Gouldner says sociologists cannot tell what they are doing and what they should be doing. Reflexive sociology deals with what they want to do and what they actually do in the world.
He argues that it intends to change the sociologists to penetrate deeply into his daily life and work enriching them with new sensitivities and to raise the sociologists self awareness to a new historical level.
Reflexive sociology presupposes a new praxis that would change the sociologist himself. Consequently our consciousness comes to deeply show our sociological work and social position.
This is one of the objectives of reflexive sociology and to succeed in this reflexive sociology according to Gouldner needs to be radical because to advance the knowledge of the world it is important for the sociologist to understand his/her knowledge of himself/herself and one’s position in the social world and also understand the social world of the other men.
This demands that the sociologists have to view their own beliefs as they view the beliefs held by others and this would change how sociologists have been viewing themselves and others.
Reflexive sociology pursues the change reflexivity of the self of the sociologist and subsequently his praxis in the world. This would end the distinction between the layman, who are studied and the sociologist, who studies.
But in the absence of reflexive sociology this distinction would always remain. Gouldner asserts that the separation between the knower and the known must be overcome, because it is impossible to know others without knowing yourself.
To know the others the sociologist cannot simply study them but must also listen to them and confront him/her.
Reflexive sociology changes the meaning of knowledge. It does not remain merely a piece of information, but becomes awareness.
Reflexive sociology for Gouldner is moral sociology as it demands moral and ethical commitment unlike the positivistic sociology which demands the sociologist to be neutral and apolitical.
A Reflexive Sociology opposes and rejects the methodological dualism as witnessed in positivism.
This dualism separates the subject and objects of research, separates the facts from values, reduces the knowledge of the social world to mere information and sees social world as mirrored in sociologist’s work rather than as “constituted by the sociologists cognitive commitments and all his other interests”.
The aim of the Reflexive Sociology is not to remove his influence on others but to understand his own influence “which requires that he must become aware of himself as both knower and as agent of change”.
Q. 3. Explain the significance of ideal type.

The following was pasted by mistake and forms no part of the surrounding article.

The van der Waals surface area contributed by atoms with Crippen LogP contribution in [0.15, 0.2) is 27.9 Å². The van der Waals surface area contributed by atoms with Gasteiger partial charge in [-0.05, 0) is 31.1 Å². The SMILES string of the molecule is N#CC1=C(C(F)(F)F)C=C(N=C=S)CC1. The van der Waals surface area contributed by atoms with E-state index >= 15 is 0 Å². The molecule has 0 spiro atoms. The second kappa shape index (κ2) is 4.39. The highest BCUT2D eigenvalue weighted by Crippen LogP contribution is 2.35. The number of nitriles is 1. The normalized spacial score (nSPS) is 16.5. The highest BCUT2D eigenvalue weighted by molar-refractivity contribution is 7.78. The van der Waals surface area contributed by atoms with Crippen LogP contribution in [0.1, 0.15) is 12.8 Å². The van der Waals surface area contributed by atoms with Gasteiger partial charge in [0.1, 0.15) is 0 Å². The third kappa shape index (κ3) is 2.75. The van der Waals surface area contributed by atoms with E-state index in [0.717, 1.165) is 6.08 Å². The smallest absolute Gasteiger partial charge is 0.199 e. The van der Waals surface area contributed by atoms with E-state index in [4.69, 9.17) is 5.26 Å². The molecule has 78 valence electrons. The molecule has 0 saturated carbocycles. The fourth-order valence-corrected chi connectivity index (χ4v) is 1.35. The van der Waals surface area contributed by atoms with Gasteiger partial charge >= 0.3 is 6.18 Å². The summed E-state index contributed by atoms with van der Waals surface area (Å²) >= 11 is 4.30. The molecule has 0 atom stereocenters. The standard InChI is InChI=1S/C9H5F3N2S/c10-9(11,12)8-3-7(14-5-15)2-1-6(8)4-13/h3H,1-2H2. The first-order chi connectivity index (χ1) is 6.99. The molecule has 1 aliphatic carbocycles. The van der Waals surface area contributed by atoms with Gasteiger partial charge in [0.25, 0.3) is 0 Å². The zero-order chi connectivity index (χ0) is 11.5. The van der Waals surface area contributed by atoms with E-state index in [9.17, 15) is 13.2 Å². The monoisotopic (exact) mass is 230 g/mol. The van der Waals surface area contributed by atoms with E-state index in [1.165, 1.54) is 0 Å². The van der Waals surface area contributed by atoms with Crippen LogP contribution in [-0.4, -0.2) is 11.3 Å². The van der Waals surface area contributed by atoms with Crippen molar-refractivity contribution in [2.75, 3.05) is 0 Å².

Ans. According to Weber, an ideal type is formed by the one-sided accentuation of one or more points of view and by the synthesis of a great many diffuse, discrete, more or less present and occasionally absent concrete individual phenomena, which are arranged according to those one-sidedly emphasized viewpoints into a unified analytical construct.
He believed that the use of ideal types can lead to an interpretative understanding. It is not a hypothesis but it provides guidance in building hypothesis.
It is not a description of reality but it seeks to give a clear means to describe the reality. Ideal types are created according to the reality.
Elements selected from the reality which fit together in the most rational and suitable way can build ideal types.
The ideal type is a utopia. It is a mental construct which does not exist in reality. By building a rational ideal type, we learn how the world works.
Ideal types are created, modified and sharpened through the empirical analysis of concrete problems.
Ideal type has been used by him as a device in understanding historical configurations or specific historical problems and is different in both scope and usage from descriptive concepts, which can be transformed into an ideal type.
Q. 4. What is the evolutionist method? Discuss.
Ans. Evolutionary method aims at discovering the origins of everything. Applying this method, researchers study societies and cultures from the point of view of societies passing through successive stages.
They assume that all societies follow the same path of development. The progress of societies is viewed from a unilinear perspective. Herbert Spencer, Auguste Comte, Morgan, Frazer and Bachofen used this method.
In the second half of the 19th century, the systematic study of societies first started to appear. The approach to the study of societies then was evolutionary in nature. The evolutionary method was used to write about the history.
They tried to discover the origins of everything and studied societies and cultures from the point of view of societies passing through successive stages.
The assumption was that all societies follow the same path of development and the progress of societies was viewed from a unilinear perspective.
English philosopher, biologist and anthropologist Herbert Spencer was among the first to use the method of social evolution.
He used the historical method when writing on the large scale changes in society and wrote about the changes from simple to compound due to the transformation in population size.